A Chat with Eugene Jarecki, Director of Why We Fight
by Matt Kettmann
Why We Fight is a thoroughly indicting documentary about the rise of the United States’ military-industrial complex, a term coined by President Dwight Eisenhower in his farewell address. Though a military man, Eisenhower did not use the term lightly. Rather, his usage is in the form of a warning, specifically that “we must guard against the acquisition of unwarranted influence, whether sought or unsought, by the military-industrial complex. The potential for the disastrous rise of misplaced power exists and will persist.” With interviews of policy makers, military officers, weapons dealers, and others, Why We Fight—which is being screened at UCSB’s Campbell Hall on Wednesday, July 26—shows that Eisenhower’s 1961 predictions proved disastrously true. These days, America spends more money on bombs than books, and the military-industrial complex has systematically interwoven itself into American life. The documentary’s director Eugene Jarecki, an eloquently brilliant man from New York City, spent some time chatting about his film and the world over the phone from Vermont recently.
This film is a massive undertaking. How did you stumble upon the topic? In making my previous film, The Trials of Henry Kissinger, I was doing a lot of archival research, and I came across Eisenhower’s farewell address. It was Eisenhower who inspired this movie … I’d never seen a president speak as honestly on any subject. It became imperative for me to make sense of Eisenhower’s warning this many years later.
Is it safe to say that, whether by malicious intent or not, people in positions of power are effectively bought off? I’m glad you say “malicious or not.” I don’t believe malice is a necessary ingredient to see how this system works. The system is corrupt because our democracy is vulnerable to the corrupt machinations of corporate political collusion. Though we have many checks and balances, we don’t have checks able to keep democracy away from capitalism. … When a public figure comes to office, it doesn’t matter whether he’s red or blue, money is green. … Special interests corrupt public policy and the military-industrial complex has the added power of carrying a big gun. It can stigmatize and embarrass those who vote against it. It’s so easy to construe criticism or inquiry as being against “national security.”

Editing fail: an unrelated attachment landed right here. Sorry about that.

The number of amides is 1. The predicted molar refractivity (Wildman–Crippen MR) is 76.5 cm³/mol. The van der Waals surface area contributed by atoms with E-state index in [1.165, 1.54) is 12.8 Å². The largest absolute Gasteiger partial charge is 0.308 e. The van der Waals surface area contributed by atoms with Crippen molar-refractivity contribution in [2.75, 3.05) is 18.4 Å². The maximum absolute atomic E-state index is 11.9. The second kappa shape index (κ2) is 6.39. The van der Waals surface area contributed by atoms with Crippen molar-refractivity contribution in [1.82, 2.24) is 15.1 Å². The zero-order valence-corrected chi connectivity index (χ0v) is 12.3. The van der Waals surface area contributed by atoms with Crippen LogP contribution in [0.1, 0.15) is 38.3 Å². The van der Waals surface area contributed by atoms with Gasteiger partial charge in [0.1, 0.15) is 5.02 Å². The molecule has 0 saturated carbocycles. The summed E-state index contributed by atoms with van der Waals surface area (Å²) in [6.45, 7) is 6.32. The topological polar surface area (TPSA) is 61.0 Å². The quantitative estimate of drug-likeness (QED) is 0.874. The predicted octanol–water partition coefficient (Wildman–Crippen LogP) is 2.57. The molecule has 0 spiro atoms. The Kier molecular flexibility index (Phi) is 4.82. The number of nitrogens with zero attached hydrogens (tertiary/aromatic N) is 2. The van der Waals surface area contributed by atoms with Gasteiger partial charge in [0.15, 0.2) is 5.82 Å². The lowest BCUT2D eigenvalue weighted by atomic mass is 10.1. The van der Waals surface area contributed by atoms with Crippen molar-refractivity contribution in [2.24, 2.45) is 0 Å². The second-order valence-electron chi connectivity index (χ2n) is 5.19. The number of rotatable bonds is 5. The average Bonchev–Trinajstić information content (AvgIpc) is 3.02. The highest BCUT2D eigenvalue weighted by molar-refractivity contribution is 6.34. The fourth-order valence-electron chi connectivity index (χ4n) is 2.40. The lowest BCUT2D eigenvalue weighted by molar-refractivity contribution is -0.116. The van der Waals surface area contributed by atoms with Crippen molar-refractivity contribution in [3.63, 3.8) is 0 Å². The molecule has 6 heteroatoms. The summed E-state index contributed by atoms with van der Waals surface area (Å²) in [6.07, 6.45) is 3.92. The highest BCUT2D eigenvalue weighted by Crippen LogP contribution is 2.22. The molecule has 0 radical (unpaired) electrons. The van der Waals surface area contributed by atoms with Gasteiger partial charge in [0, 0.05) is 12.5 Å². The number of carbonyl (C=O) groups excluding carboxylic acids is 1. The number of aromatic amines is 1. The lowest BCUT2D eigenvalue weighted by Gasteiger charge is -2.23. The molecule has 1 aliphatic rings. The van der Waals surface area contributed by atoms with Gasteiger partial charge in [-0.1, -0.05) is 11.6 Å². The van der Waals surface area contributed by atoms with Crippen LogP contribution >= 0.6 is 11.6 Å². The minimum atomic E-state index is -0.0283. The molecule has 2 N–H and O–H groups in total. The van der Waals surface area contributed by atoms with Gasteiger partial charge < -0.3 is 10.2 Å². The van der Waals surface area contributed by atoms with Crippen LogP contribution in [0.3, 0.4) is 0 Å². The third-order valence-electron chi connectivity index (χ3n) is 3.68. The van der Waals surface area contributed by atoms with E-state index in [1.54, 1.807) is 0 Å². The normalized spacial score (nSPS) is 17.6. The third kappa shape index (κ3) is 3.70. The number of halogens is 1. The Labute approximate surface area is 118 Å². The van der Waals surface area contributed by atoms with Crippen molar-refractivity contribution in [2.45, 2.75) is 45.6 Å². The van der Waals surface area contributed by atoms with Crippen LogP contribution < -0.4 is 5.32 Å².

Is the problem intensified by so many civilians running the Pentagon? I’m very sensitive to that. I’ve shown this film to a number of military people, shown it at West Point … I learned a great deal about the wisdom of our military thinkers, very often wisdom that I wish one would find in the minds of the civilian leadership. There’s a longstanding philosophy in America that war shouldn’t be left to the generals. But take the war in Iraq. The tragedy of this war is that it was launched by civilians, operating in air-conditioned conference rooms in Washington, thousands of miles from the consequences. These are civilians who launched this war against the better judgment of the military. They may be an example that war may be just as dangerous to leave to frivolous civilians. … We may have to go forward with the knowledge that war is dangerous no matter what.
Eisenhower used military-industrial complex as a bad word. Nowadays, though, it’s not really a bad word. How’d that connotation get changed? I’ll tell you what I think happened. Like any special interest, one significant department of the military-industrial complex is its PR department. It has not been lost on the complex that you have to keep the public happy with their existence. One way is keeping people frightened. So there are all these think tanks and messengers of doom who say we need to be ever vigilant against those who wish us ill. It keeps the public jumpy and supportive of quick-fix answers to deep-seated, complex global problems. … There was also a campaign to demonstrate to the American public that it is out of military machinations that our modern luxuries come—that TV came from radar; that when you fly a Boeing luxury airliner, its technology came from the military. That it has military pedigree is a kind of blackmail. … They’re saying, “Did you know you wouldn’t be driving that car if it weren’t for the war we fight?” … I’m not saying they’re invalid; it’s just that one of the dangers of the military-industrial complex is that militarization weaves its way into everyday life until everything becomes militarized.